The report said although the DOJ has statutory authority to prosecute all violations of Section 1 and 2 of the Sherman Act criminally, over time, the DOJ has narrowed the scope of its criminal enforcement of the Sherman Act to “hard-core” offenses such as price-fixing.

It said the DOJ has forgone criminal prosecutions of unilateral conduct under Section 2 and joint conduct where the competitive effects are often ambiguous. The agency has at various points over the last 50 years also made policy statements narrowing the types of antitrust violations it will prosecute as criminal, according to the AMC report.

“The last criminal prosecutions by the DOJ against conduct that did not involve price-fixing, bid-rigging, or market allocation were over twenty-five years ago,” the report said.

The same report recommended that “no change” is needed to the sentencing guidelines to distinguish between different types of antitrust crimes because the guidelines already apply only to “bid-rigging, price-fixing, or market allocation agreements among competitors.” It said the antitrust division “limits criminal enforcement to such hard-core cartel activity as a matter of both historic and current enforcement policy.”

Griffin Bell, former US attorney general under President Jimmy Carter and a former circuit judge, touched on the penalties available for all types of antitrust law infractions in a March 1977 public address.

“Felony charges are becoming more common. They should be a deterrent,” he said, referring to the agency’s work targeting price-fixing.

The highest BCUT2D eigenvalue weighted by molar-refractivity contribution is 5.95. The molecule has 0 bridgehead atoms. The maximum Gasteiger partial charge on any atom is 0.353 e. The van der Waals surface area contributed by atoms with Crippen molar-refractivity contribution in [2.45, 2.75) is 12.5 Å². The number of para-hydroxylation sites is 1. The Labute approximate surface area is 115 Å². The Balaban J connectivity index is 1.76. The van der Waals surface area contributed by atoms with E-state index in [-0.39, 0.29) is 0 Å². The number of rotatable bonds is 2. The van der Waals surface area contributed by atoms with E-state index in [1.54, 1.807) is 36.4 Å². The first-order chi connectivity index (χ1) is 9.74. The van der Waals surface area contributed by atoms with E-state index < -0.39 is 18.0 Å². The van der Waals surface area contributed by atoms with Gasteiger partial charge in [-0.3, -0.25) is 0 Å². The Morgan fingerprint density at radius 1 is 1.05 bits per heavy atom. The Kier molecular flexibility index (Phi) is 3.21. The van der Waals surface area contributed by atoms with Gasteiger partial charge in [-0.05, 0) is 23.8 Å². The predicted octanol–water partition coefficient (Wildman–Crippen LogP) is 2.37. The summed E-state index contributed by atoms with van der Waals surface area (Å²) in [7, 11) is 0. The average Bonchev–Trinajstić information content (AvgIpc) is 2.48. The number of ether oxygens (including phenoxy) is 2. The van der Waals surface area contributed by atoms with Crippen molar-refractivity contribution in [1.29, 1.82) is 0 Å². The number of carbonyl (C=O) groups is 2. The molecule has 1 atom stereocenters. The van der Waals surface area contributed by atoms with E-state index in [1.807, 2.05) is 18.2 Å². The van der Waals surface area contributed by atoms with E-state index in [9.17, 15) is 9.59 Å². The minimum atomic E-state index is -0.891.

“The stigma of becoming a convicted felon is difficult to reconcile with a business leadership status in the community,” Bell said in a speech at the Harvard Law Review in Boston.

“Even more significant is the fact that prison sentences for those convicted which have been extremely rare for antitrust violators may become more commonplace under the new felony authority,” he said.

In 1974, the Antitrust Procedures and Penalties Act made a criminal violation of the Sherman Act a felony, rather than a misdemeanor. The DOJ, however, didn’t bring cases involving Section 2 criminal charges against individuals.

The last time the DOJ brought criminal charges in a Section 2 case was in the United States v. Cuisinarts, Inc., lawsuit in the District of Connecticut in 1981. But no individual executives were prosecuted in the resale price maintenance case.

Another case was United States v. Empire Gas Co., which was an unsuccessful prosecution under Section 2 for attempted monopolization through destruction of a competitor’s assets. The government alleged that Empire — a retailer, and to a lesser extent a wholesaler — violated Section 2 of the Sherman Act by attempting to monopolize the retail sale of liquefied petroleum in parts of Missouri.

Perhaps the last criminal monopolization indictment discovered is United States v. Dunham Concrete Products, in which three corporate entities as well their owner were tried criminally for antitrust law violations. Charges were first brought in the late 1960s.

Whether the DOJ will indeed bring criminal cases under Section 2 remains to be seen.

“This automobile has not been driven for a while. It’s an actual car and it’s not been used,” former Federal Trade Commissioner Bill Kovacic told MLex.

The above article appeared on MLex on March 3, 2022. For more details about MLex, including getting access to its exclusive content, please contact sales@mlex.com.